Magazine - St. Paul`s Episcopal Church, Alexandria



Magazine - St. Paul`s Episcopal Church, Alexandria
Don’t miss the 2016 Annual
Report, included in this edition, and remember to bring
this issue with you to the Annual Meeting on February 28.
This issue features numerous
stories profiling, introducing,
and celebrating the accomplishments of St. Paul’s illustrious and industrious parishioners, clergy, and associates!
Cover: St. Paul’s Easter Vigil 2015 (photo by Joe Backus)
Dig deep into scripture this
Lent at our many Lenten
educational offerings, and
learn the ins and outs of the
Holy Eucharist in a new Faith
Seeking Understanding short
course led by our newest
priest, the Rev. Greg Millikin.
Did you know that one of our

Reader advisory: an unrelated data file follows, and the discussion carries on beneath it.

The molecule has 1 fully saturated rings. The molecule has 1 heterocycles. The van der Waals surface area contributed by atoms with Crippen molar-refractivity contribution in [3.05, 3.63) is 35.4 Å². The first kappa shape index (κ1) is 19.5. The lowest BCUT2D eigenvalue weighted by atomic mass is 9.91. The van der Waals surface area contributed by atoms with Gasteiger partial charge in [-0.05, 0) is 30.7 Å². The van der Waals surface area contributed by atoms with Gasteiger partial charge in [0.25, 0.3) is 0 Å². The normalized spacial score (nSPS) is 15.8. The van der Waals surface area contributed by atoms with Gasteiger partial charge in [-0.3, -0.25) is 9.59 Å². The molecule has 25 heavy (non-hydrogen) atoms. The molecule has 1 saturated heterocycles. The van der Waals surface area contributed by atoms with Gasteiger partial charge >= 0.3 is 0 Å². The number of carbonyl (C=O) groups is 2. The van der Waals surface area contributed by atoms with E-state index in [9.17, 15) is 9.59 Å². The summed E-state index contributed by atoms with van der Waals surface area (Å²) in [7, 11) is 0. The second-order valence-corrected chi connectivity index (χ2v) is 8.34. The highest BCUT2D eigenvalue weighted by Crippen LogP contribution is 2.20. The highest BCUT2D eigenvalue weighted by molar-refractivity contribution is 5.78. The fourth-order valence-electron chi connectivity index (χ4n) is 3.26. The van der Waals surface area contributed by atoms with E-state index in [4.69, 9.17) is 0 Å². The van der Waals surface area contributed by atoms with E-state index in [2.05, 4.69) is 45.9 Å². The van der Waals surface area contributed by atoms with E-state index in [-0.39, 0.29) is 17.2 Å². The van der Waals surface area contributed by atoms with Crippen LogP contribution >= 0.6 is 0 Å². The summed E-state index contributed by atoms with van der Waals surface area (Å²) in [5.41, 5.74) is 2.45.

parishioners was recently
sworn in as the U.S. Ambassador to Tajikistan...and that
another worked as an immunologist at the height of the
AIDS epidemic? Meet these
and more of the amazing people who make up St. Paul’s.
PAGES 11 & 12
PAGES 17 & 18
We all know what it feels like
to be the “new kid”...and it’s
no different whether it’s at
work, school, or even church.
Mother Manners offers suggestions for warmly welcoming the new faces you see in
the pews.
Turn to the middle of this
issue for a copy of the 2016
Annual Report, including the
agenda for this year’s Annual
Meeting, financial information, and vestry nominations.
We love featuring members of the St. Paul’s community in the Epistle Magazine! Know
a parishioner or family who you think should be interviewed for a future issue? Reach